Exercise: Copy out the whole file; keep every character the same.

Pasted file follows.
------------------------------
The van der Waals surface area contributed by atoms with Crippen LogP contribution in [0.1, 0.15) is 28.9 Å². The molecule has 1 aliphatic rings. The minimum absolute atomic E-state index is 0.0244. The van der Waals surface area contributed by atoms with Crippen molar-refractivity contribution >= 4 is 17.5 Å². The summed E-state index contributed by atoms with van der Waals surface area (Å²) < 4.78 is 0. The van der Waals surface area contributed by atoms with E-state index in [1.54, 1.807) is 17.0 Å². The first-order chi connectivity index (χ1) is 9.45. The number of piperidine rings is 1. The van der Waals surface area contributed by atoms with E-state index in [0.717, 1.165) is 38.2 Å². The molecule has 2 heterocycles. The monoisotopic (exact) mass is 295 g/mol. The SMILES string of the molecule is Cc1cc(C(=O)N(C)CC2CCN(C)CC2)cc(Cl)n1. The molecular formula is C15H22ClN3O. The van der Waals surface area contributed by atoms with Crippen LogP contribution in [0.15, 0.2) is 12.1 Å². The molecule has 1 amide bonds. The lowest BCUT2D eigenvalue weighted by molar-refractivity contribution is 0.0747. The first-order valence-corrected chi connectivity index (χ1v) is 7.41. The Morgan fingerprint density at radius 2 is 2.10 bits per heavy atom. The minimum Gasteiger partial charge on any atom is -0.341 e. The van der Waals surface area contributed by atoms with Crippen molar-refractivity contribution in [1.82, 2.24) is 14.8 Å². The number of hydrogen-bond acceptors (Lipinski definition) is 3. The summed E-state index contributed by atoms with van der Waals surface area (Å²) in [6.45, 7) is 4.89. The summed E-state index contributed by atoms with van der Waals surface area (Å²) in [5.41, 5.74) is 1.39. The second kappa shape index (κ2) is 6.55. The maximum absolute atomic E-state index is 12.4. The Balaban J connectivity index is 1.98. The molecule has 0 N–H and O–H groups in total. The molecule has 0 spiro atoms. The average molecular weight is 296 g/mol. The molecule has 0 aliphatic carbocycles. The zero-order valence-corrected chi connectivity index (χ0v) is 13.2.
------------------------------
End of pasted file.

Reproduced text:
The van der Waals surface area contributed by atoms with Crippen LogP contribution in [0.1, 0.15) is 28.9 Å². The molecule has 1 aliphatic rings. The minimum absolute atomic E-state index is 0.0244. The van der Waals surface area contributed by atoms with Crippen molar-refractivity contribution >= 4 is 17.5 Å². The summed E-state index contributed by atoms with van der Waals surface area (Å²) < 4.78 is 0. The van der Waals surface area contributed by atoms with E-state index in [1.54, 1.807) is 17.0 Å². The first-order chi connectivity index (χ1) is 9.45. The number of piperidine rings is 1. The van der Waals surface area contributed by atoms with E-state index in [0.717, 1.165) is 38.2 Å². The molecule has 2 heterocycles. The monoisotopic (exact) mass is 295 g/mol. The SMILES string of the molecule is Cc1cc(C(=O)N(C)CC2CCN(C)CC2)cc(Cl)n1. The molecular formula is C15H22ClN3O. The van der Waals surface area contributed by atoms with Crippen LogP contribution in [0.15, 0.2) is 12.1 Å². The molecule has 1 amide bonds. The lowest BCUT2D eigenvalue weighted by molar-refractivity contribution is 0.0747. The first-order valence-corrected chi connectivity index (χ1v) is 7.41. The Morgan fingerprint density at radius 2 is 2.10 bits per heavy atom. The minimum Gasteiger partial charge on any atom is -0.341 e. The van der Waals surface area contributed by atoms with Crippen molar-refractivity contribution in [1.82, 2.24) is 14.8 Å². The number of hydrogen-bond acceptors (Lipinski definition) is 3. The summed E-state index contributed by atoms with van der Waals surface area (Å²) in [6.45, 7) is 4.89. The summed E-state index contributed by atoms with van der Waals surface area (Å²) in [5.41, 5.74) is 1.39. The second kappa shape index (κ2) is 6.55. The maximum absolute atomic E-state index is 12.4. The Balaban J connectivity index is 1.98. The molecule has 0 N–H and O–H groups in total. The molecule has 0 spiro atoms. The average molecular weight is 296 g/mol. The molecule has 0 aliphatic carbocycles. The zero-order valence-corrected chi connectivity index (χ0v) is 13.2.